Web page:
Of the six men and women who have served as Baltimore's housing commissioner since the position was created in the 1950s, Mr. Henson is the first real estate developer. His predecessors include an urban planner (Richard Steiner); an attorney and City Council member (Robert C. Embry Jr.); an architect (M. Jay Brodie); an employment specialist (Marion Pines); and Mr. Hearn, who came from the Johns Hopkins University's Institute for Policy Studies.
Mr. Henson's background as a developer has generated controversy in recent weeks, as City Council members and others question whether his past ties to one company will create any conflicts of interest in his new job.
Critics have argued that Mr. Henson must sever all ties with Struever Bros. and its companies and agree to recuse himself from decisions involving his former partners -- steps he has taken.
According to Michael Millemann, an associate professor at the University of Maryland School of Law, Mr. Henson's divestiture agreement not only goes well beyond the city's ethics law but "frankly exceeds the requirements of all ethics laws with which I am familiar."
While the issue is certainly not one to be taken lightly, it could be argued that Mr. Henson's greatest liability is also his greatest asset.
Assuming the conflict of interest questions can be put to rest, Mr. Henson's experience as a developer and lifelong student of Baltimore's communities appears to be precisely what makes him well qualified not only to head Baltimore's troubled housing agency but to get it moving forward again. Many of Mr. Henson's biggest fans include developers and consultants who have worked closely with him over the past decade and know how he operates.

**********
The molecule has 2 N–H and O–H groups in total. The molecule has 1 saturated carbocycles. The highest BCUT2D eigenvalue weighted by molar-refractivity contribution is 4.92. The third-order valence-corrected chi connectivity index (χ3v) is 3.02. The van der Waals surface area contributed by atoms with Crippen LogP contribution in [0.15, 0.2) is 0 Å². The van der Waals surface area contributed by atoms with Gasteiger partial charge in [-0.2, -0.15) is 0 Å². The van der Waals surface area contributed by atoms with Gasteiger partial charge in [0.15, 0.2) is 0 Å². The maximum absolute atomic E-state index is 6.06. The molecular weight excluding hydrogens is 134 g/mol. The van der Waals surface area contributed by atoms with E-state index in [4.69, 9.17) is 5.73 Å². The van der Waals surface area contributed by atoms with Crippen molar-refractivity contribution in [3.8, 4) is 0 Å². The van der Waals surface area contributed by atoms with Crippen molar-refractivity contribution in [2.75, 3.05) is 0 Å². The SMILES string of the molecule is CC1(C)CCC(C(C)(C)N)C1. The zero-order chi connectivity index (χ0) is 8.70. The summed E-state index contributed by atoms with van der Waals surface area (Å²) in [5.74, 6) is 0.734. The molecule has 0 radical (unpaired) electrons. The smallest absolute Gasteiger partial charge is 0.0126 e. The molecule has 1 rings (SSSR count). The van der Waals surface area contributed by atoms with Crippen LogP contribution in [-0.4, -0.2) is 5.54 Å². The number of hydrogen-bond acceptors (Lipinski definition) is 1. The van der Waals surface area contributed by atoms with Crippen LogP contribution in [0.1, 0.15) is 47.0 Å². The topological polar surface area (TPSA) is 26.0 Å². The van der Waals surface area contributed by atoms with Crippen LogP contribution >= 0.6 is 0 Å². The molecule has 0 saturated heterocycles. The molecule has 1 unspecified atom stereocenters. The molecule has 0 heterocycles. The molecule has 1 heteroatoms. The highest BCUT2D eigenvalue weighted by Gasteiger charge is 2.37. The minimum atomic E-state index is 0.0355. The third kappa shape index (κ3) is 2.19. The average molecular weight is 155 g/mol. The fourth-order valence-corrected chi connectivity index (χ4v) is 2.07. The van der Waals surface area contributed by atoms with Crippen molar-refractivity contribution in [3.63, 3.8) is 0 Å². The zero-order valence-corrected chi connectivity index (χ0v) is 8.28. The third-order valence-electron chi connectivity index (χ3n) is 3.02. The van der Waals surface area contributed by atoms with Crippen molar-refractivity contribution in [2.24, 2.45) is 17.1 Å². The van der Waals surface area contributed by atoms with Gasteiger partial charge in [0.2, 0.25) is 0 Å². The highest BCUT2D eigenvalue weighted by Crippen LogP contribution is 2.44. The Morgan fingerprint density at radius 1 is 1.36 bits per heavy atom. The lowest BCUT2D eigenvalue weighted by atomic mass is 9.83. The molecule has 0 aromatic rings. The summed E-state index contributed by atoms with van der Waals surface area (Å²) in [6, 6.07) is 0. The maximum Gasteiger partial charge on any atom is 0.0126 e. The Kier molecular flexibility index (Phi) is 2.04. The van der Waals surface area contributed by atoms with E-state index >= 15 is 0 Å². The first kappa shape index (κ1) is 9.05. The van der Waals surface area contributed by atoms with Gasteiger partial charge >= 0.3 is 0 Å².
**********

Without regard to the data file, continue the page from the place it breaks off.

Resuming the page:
"We are shocked that the mayor made such a terrific appointment," said Joe Fonte, head of Signature Properties, an apartment management firm that works closely with Struever Bros. "He is 180 degrees different from Mr. Hearn, and I think amazing things are going to happen. He's a doer. People are going to flock around him."
Mr. Henson is a "classic developer" who understands every step of the development process instead of specializing in one area, Mr. Fonte said. "That is not easy. Most people can't do that. He is one of the few who can. He can sit down in five minutes and know whether a project will work or not. He really knows the development business."
"Because he has been on the business side of things, he understands what the issues are," said developer Bettyjean Murphy. "I also think he's going to crack the whip in terms of job performance (by housing employees), because he's been in an environment where, if someone's sitting around, he's losing money."